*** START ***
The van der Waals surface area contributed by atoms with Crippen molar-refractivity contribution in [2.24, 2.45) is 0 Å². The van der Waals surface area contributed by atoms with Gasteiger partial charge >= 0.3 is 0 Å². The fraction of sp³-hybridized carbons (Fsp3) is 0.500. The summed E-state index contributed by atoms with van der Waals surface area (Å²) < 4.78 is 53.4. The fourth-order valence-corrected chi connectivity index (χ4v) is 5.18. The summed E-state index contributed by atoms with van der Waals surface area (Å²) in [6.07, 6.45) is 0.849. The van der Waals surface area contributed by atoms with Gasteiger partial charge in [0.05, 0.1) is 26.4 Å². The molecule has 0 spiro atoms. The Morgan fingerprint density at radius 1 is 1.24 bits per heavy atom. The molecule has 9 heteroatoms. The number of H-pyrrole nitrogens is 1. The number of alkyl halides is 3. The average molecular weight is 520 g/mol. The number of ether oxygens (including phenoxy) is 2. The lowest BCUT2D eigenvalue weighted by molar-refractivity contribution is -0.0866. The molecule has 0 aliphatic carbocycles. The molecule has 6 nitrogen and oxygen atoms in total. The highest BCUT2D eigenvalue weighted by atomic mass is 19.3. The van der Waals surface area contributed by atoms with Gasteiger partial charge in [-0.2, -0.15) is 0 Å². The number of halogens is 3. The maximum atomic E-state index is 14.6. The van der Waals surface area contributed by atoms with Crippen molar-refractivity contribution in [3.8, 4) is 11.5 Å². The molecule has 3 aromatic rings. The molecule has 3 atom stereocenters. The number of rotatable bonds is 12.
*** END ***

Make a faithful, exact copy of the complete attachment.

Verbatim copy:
The van der Waals surface area contributed by atoms with Crippen molar-refractivity contribution in [2.24, 2.45) is 0 Å². The van der Waals surface area contributed by atoms with Gasteiger partial charge >= 0.3 is 0 Å². The fraction of sp³-hybridized carbons (Fsp3) is 0.500. The summed E-state index contributed by atoms with van der Waals surface area (Å²) < 4.78 is 53.4. The fourth-order valence-corrected chi connectivity index (χ4v) is 5.18. The summed E-state index contributed by atoms with van der Waals surface area (Å²) in [6.07, 6.45) is 0.849. The van der Waals surface area contributed by atoms with Gasteiger partial charge in [0.05, 0.1) is 26.4 Å². The molecule has 0 spiro atoms. The Morgan fingerprint density at radius 1 is 1.24 bits per heavy atom. The molecule has 9 heteroatoms. The number of H-pyrrole nitrogens is 1. The number of alkyl halides is 3. The average molecular weight is 520 g/mol. The number of ether oxygens (including phenoxy) is 2. The lowest BCUT2D eigenvalue weighted by molar-refractivity contribution is -0.0866. The molecule has 0 aliphatic carbocycles. The molecule has 6 nitrogen and oxygen atoms in total. The highest BCUT2D eigenvalue weighted by atomic mass is 19.3. The van der Waals surface area contributed by atoms with Gasteiger partial charge in [-0.2, -0.15) is 0 Å². The number of halogens is 3. The maximum atomic E-state index is 14.6. The van der Waals surface area contributed by atoms with Crippen molar-refractivity contribution in [3.8, 4) is 11.5 Å². The molecule has 3 aromatic rings. The molecule has 3 atom stereocenters. The number of rotatable bonds is 12.